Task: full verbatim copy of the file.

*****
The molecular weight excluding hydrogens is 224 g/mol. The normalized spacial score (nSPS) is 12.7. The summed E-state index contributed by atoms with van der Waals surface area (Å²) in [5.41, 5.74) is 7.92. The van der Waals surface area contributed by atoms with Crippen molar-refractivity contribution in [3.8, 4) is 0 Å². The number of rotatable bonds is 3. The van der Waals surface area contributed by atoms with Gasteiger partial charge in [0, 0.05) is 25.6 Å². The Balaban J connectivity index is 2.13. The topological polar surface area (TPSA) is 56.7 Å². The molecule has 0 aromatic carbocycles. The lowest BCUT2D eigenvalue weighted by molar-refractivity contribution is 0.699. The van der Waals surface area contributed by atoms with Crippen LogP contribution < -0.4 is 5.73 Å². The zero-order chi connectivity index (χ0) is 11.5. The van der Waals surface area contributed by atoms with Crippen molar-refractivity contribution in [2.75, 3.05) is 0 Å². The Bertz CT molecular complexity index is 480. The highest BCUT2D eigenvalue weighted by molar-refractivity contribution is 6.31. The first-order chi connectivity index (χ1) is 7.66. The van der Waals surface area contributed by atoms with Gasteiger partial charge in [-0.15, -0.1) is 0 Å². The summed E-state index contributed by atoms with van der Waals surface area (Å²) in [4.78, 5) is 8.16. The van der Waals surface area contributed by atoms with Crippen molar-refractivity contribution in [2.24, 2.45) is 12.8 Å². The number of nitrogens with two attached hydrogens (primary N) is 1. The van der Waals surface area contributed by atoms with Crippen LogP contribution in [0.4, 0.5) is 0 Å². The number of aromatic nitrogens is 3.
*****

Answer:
The molecular weight excluding hydrogens is 224 g/mol. The normalized spacial score (nSPS) is 12.7. The summed E-state index contributed by atoms with van der Waals surface area (Å²) in [5.41, 5.74) is 7.92. The van der Waals surface area contributed by atoms with Crippen molar-refractivity contribution in [3.8, 4) is 0 Å². The number of rotatable bonds is 3. The van der Waals surface area contributed by atoms with Gasteiger partial charge in [0, 0.05) is 25.6 Å². The Balaban J connectivity index is 2.13. The topological polar surface area (TPSA) is 56.7 Å². The molecule has 0 aromatic carbocycles. The lowest BCUT2D eigenvalue weighted by molar-refractivity contribution is 0.699. The van der Waals surface area contributed by atoms with Crippen LogP contribution < -0.4 is 5.73 Å². The zero-order chi connectivity index (χ0) is 11.5. The van der Waals surface area contributed by atoms with Crippen molar-refractivity contribution in [2.75, 3.05) is 0 Å². The Bertz CT molecular complexity index is 480. The highest BCUT2D eigenvalue weighted by molar-refractivity contribution is 6.31. The first-order chi connectivity index (χ1) is 7.66. The van der Waals surface area contributed by atoms with Gasteiger partial charge in [-0.15, -0.1) is 0 Å². The summed E-state index contributed by atoms with van der Waals surface area (Å²) in [4.78, 5) is 8.16. The van der Waals surface area contributed by atoms with Crippen molar-refractivity contribution in [2.24, 2.45) is 12.8 Å². The number of nitrogens with two attached hydrogens (primary N) is 1. The van der Waals surface area contributed by atoms with Crippen LogP contribution in [0.4, 0.5) is 0 Å². The number of aromatic nitrogens is 3.